Gaming is like every other part of popular culture and like other mediums, it needs to evolve every once in a while. Starting with arcade games, gaming has had a relatively quick evolution as technology also evolves. Fast forwarding to the present day sees us smack bang in the middle of open world gaming. This isn’t some fleeting phase either. No, this is what AAA gaming is in 2019 and well, what gaming has been for a number of years.
Keeping players playing
By its very nature, an open world is vast and that vastness has to be filled if you’re going to keep your players where you want them – exploring the world you’ve spent years crafting. Normally, that means a map bursting with side quests, collectables and question marks. For many players, these things represent a challenge that they simply have to complete.
Completing that challenge however can be time consuming, frustrating and even tedious at times. So much so, players often move onto something different and whilst they intend to go back to that game, they never do. The result is a back catalogue of unfinished games that I’m sure most of you can identify with.
Back catalogues are commonplace
I have my own back catalogue of half-finished games and for me, the problem is simple – games are far too big. Or rather, I’m tired of how big games are.
Because of that, I made the decision to not bother investing in open world games until I’d finished the unfinished titles I already have. This approach should see my back catalogue diminish rather than increase and also save me money as most of the big titles should be a little cheaper by the time I get around to buying them. What it also means is that I’ve so far missed out on games such as God of War, Red Dead Redemption 2 and Assassin’s Creed: Odyssey.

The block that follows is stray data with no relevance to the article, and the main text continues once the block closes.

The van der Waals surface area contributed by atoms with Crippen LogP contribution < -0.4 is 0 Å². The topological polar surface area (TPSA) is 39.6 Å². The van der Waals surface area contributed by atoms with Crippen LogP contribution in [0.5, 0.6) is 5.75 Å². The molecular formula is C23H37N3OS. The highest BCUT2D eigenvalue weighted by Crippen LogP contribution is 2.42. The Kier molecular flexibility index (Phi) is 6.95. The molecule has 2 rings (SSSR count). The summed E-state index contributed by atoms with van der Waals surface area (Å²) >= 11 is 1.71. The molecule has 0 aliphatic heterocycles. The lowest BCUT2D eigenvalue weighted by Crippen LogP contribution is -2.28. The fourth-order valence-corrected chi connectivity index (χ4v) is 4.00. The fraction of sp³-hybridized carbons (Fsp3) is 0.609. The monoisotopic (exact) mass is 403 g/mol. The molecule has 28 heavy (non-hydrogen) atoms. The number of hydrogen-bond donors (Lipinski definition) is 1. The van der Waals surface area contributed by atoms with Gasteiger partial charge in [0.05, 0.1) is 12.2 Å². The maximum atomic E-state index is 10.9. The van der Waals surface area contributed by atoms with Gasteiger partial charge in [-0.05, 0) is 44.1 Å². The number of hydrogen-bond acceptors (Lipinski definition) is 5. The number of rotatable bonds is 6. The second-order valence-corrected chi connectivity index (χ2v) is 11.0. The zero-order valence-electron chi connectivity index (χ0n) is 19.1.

Sure, it breaks my heart when I see adverts, streams and conversation about games that I’m not playing but the very thought of playing those games makes me tired. Thinking about the sheer number of hours I’ll have to give up in order to complete them is both exciting and daunting at the same time but deep down I know that I’m being sensible.
A golden age of gaming
Sure, life and responsibility play a big part in my decision but I was also the same when I had no real commitments. I’ve only mentioned three games that I’ve missed out on but we’re currently in a golden age of gaming. When I read reviews I see more eight to ten scores than I ever have done and those games come out thick and fast. At one point I had a new game arriving every two weeks and whilst I enjoyed them while I played them the result is a still unfinished. Witcher 3, Dragon Age: Inquisition and Middle Earth: Shadow of Mordor just to name three.
There are gamers out there that are able to invest their time into games of this size and I’m truly jealous of the time, dedication and willpower that they have. But there are other gamers who don’t have those traits or luxuries and are feeling a little fatigued by the current scale of AAA titles.
The popularity of smaller games
The evidence is there to back this up too. Whilst sprawling open world adventures often dominate sales, there’s also a huge market for smaller games such as the Crash Bandicoot N. Sane Trilogy, Spyro Reignited Trilogy and Unravel – more contained adventures that players can complete as when they want to and without the overbearing pressure of a map that doesn’t even fit on the TV screen.
The other thing that lends itself to this theory is the popularity of retro/mini consoles. The Mini NES and SNES (Affiliate Links) were sold out for large periods of time and now that PlayStation are in on the act it’s hard to see when demand for classic gaming is going to diminish. I think the reason retro gaming is so popular is similar to why games like Crash and Spyro bring in huge sales. They’re self-contained and (often) have great story arcs that draw players in. All without huge maps and 40,000 side quests to complete. Nostalgia obviously plays a huge part in the amount sales these consoles have seen but nostalgia isn’t the whole story.
To be frank, this is my experience and the way I feel about gaming. How I feel doesn’t seem to fit the narrative and maybe it’s just that I’ve not evolved as a gamer. Naturally, there’s a counter argument to what I’ve said here and that’s the beauty of gaming. It’s a diverse landscape that can work for whoever wants to pick up a controller, no matter what their circumstances. With that in mind, there’s not really a conclusion to be reached here. Are we tired of open world gaming? The answer is probably both yes and no. We like what we like and we make time for the games that we want to play.